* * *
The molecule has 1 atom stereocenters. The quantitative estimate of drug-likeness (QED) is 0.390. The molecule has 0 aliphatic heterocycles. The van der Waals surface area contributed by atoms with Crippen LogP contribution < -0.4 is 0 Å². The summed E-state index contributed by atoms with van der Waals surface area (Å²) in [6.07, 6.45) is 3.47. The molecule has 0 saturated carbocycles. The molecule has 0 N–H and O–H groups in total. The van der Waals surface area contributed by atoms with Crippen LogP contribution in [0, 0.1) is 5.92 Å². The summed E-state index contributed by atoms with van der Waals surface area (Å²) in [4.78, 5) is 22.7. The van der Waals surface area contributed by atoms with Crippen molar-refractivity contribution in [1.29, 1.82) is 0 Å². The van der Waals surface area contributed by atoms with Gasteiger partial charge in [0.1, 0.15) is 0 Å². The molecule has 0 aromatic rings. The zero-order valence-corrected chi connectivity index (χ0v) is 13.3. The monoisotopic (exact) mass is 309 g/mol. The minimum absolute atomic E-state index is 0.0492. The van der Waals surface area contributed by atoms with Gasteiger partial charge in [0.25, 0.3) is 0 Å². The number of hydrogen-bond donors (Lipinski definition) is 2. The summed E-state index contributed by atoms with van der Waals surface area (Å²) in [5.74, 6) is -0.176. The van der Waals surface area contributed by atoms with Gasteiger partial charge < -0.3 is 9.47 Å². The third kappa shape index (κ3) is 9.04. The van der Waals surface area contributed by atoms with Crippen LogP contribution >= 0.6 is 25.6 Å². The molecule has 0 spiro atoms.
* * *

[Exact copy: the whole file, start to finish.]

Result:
The molecule has 1 atom stereocenters. The quantitative estimate of drug-likeness (QED) is 0.390. The molecule has 0 aliphatic heterocycles. The van der Waals surface area contributed by atoms with Crippen LogP contribution < -0.4 is 0 Å². The summed E-state index contributed by atoms with van der Waals surface area (Å²) in [6.07, 6.45) is 3.47. The molecule has 0 saturated carbocycles. The molecule has 0 N–H and O–H groups in total. The van der Waals surface area contributed by atoms with Crippen LogP contribution in [0, 0.1) is 5.92 Å². The summed E-state index contributed by atoms with van der Waals surface area (Å²) in [4.78, 5) is 22.7. The van der Waals surface area contributed by atoms with Crippen molar-refractivity contribution in [1.29, 1.82) is 0 Å². The van der Waals surface area contributed by atoms with Gasteiger partial charge in [0.1, 0.15) is 0 Å². The molecule has 0 aromatic rings. The zero-order valence-corrected chi connectivity index (χ0v) is 13.3. The monoisotopic (exact) mass is 309 g/mol. The minimum absolute atomic E-state index is 0.0492. The van der Waals surface area contributed by atoms with Gasteiger partial charge in [0.25, 0.3) is 0 Å². The number of hydrogen-bond donors (Lipinski definition) is 2. The summed E-state index contributed by atoms with van der Waals surface area (Å²) in [5.74, 6) is -0.176. The van der Waals surface area contributed by atoms with Gasteiger partial charge < -0.3 is 9.47 Å². The third kappa shape index (κ3) is 9.04. The van der Waals surface area contributed by atoms with Crippen LogP contribution >= 0.6 is 25.6 Å². The molecule has 0 spiro atoms.